10 Tips for Parents
1. Check with the School. Make sure your school has an Internet safety program in place. This should not cover solely the threat of sexual predators, but also how to prevent and respond to online harassment.
2. Encourage Two-Way Conversations. Maintain an open line of communication with your children as soon as they start to use a computer and cell phone, so that they’re willing to talk with you when problems arise. Bullying victims and bystanders need to know that adults who they tell will intervene rationally and not make a situation worse.
3. Teach Accountability. Discuss social networking. Make it clear to your children that anything posted online is public and they are responsible for what they write. At least 25 percent of colleges regularly check online as part of the admissions process.
4. Cite the Law. Stress to your child that cyberbullying may be a criminal offense. Electronically-communicated threats are a crime in the same way that a face-to-face or written threat can generate a criminal charge.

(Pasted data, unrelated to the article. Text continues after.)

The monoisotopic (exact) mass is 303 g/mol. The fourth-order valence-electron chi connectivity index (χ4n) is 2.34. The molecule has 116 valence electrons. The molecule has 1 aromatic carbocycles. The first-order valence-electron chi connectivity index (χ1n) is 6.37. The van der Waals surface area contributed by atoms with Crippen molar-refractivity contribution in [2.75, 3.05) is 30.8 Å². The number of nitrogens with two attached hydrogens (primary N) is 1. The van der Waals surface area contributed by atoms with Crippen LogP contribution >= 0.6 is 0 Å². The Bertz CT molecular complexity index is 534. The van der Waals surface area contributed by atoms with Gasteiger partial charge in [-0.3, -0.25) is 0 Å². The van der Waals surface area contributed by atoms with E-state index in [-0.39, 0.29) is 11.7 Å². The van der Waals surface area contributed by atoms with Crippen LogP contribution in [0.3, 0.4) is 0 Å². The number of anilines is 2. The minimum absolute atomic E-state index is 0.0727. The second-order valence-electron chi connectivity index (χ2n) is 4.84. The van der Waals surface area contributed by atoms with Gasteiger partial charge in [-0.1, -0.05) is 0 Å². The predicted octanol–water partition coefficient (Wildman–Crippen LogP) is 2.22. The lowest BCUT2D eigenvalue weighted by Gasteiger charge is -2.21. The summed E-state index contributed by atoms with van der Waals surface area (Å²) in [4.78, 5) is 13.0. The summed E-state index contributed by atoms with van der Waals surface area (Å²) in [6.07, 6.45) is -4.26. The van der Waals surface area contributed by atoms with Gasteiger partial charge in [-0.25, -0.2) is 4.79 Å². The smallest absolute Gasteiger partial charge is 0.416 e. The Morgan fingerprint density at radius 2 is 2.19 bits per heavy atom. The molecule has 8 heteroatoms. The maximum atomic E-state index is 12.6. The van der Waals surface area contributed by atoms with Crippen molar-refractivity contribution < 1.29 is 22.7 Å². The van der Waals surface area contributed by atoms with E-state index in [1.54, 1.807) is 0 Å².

5. Set Rules. Review cell phone rules with your child. Also cover how to react to abusive or scary messages – save and report them, but do not respond. Consider in advance what the consequences will be if rules are broken.
6. Respect Privacy. Teach your child to never give out passwords or screen names, even to friends.
7. Make a Plan. Talk with your child about what he should do if he is the victim of cyberbullying. Ask him to tell you immediately and know what steps to take (See Tip No. 8).
8. Report Incidents. If your child is the victim of cyberbullying by school peers, report the bullying to your child’s school and ask the school to address the behavior. If you believe that your child’s safety is in danger, immediately contact your local police department.
9. Watch for Warning Signs. If your child becomes withdrawn, doesn’t want to go to school or his or her Internet use becomes obsessive, it could be a sign that he or she is either a victim or perpetrator of cyberbullying.
10. Discuss your Values. Explain that electronic communications count, and it’s not acceptable to claim later that, “I was only joking.” If you can’t say it out loud to someone’s face, then you can’t e-mail it. Make sure that your child understands that you expect him or her to treat others with kindness at all times – both online and off.
Sources: Massachusetts Aggression Reduction Center, Cyberbulling Research Center and the Office of Massachusetts Attorney General Martha Coakley.